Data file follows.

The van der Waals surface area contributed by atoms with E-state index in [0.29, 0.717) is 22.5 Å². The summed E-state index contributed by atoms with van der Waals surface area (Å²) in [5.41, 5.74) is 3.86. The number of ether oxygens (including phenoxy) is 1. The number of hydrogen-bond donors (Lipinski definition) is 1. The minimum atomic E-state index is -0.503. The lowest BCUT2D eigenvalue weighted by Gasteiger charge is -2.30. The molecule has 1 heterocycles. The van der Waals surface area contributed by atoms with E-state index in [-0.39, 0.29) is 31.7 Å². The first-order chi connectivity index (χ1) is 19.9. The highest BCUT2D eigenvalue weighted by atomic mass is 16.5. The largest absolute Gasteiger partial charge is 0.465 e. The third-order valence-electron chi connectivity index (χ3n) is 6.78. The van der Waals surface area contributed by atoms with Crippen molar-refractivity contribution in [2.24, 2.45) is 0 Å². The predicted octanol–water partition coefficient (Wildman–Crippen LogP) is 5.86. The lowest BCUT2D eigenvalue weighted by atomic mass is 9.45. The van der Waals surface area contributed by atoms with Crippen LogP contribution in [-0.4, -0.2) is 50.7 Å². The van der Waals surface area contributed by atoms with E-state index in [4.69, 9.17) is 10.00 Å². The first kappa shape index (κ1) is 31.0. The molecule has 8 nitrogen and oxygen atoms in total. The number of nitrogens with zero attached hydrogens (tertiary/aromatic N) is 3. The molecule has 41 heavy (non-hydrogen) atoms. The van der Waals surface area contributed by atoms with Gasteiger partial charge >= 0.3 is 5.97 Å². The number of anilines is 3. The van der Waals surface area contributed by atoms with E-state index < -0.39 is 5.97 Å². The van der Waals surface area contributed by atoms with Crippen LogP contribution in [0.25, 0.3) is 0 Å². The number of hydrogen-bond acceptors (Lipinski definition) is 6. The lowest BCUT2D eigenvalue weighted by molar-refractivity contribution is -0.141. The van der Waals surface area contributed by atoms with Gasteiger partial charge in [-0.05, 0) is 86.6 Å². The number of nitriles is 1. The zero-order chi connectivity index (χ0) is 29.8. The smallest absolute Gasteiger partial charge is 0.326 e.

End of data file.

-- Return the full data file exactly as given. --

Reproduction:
The van der Waals surface area contributed by atoms with E-state index in [0.29, 0.717) is 22.5 Å². The summed E-state index contributed by atoms with van der Waals surface area (Å²) in [5.41, 5.74) is 3.86. The number of ether oxygens (including phenoxy) is 1. The number of hydrogen-bond donors (Lipinski definition) is 1. The minimum atomic E-state index is -0.503. The lowest BCUT2D eigenvalue weighted by Gasteiger charge is -2.30. The molecule has 1 heterocycles. The van der Waals surface area contributed by atoms with E-state index in [-0.39, 0.29) is 31.7 Å². The first-order chi connectivity index (χ1) is 19.9. The highest BCUT2D eigenvalue weighted by atomic mass is 16.5. The largest absolute Gasteiger partial charge is 0.465 e. The third-order valence-electron chi connectivity index (χ3n) is 6.78. The van der Waals surface area contributed by atoms with Crippen molar-refractivity contribution in [2.24, 2.45) is 0 Å². The predicted octanol–water partition coefficient (Wildman–Crippen LogP) is 5.86. The lowest BCUT2D eigenvalue weighted by atomic mass is 9.45. The van der Waals surface area contributed by atoms with Crippen LogP contribution in [-0.4, -0.2) is 50.7 Å². The van der Waals surface area contributed by atoms with E-state index in [4.69, 9.17) is 10.00 Å². The first kappa shape index (κ1) is 31.0. The molecule has 8 nitrogen and oxygen atoms in total. The number of nitrogens with zero attached hydrogens (tertiary/aromatic N) is 3. The molecule has 41 heavy (non-hydrogen) atoms. The van der Waals surface area contributed by atoms with Gasteiger partial charge >= 0.3 is 5.97 Å². The number of anilines is 3. The van der Waals surface area contributed by atoms with E-state index < -0.39 is 5.97 Å². The van der Waals surface area contributed by atoms with Crippen LogP contribution in [0.25, 0.3) is 0 Å². The number of hydrogen-bond acceptors (Lipinski definition) is 6. The lowest BCUT2D eigenvalue weighted by molar-refractivity contribution is -0.141. The van der Waals surface area contributed by atoms with Gasteiger partial charge in [-0.05, 0) is 86.6 Å². The number of nitriles is 1. The zero-order chi connectivity index (χ0) is 29.8. The smallest absolute Gasteiger partial charge is 0.326 e.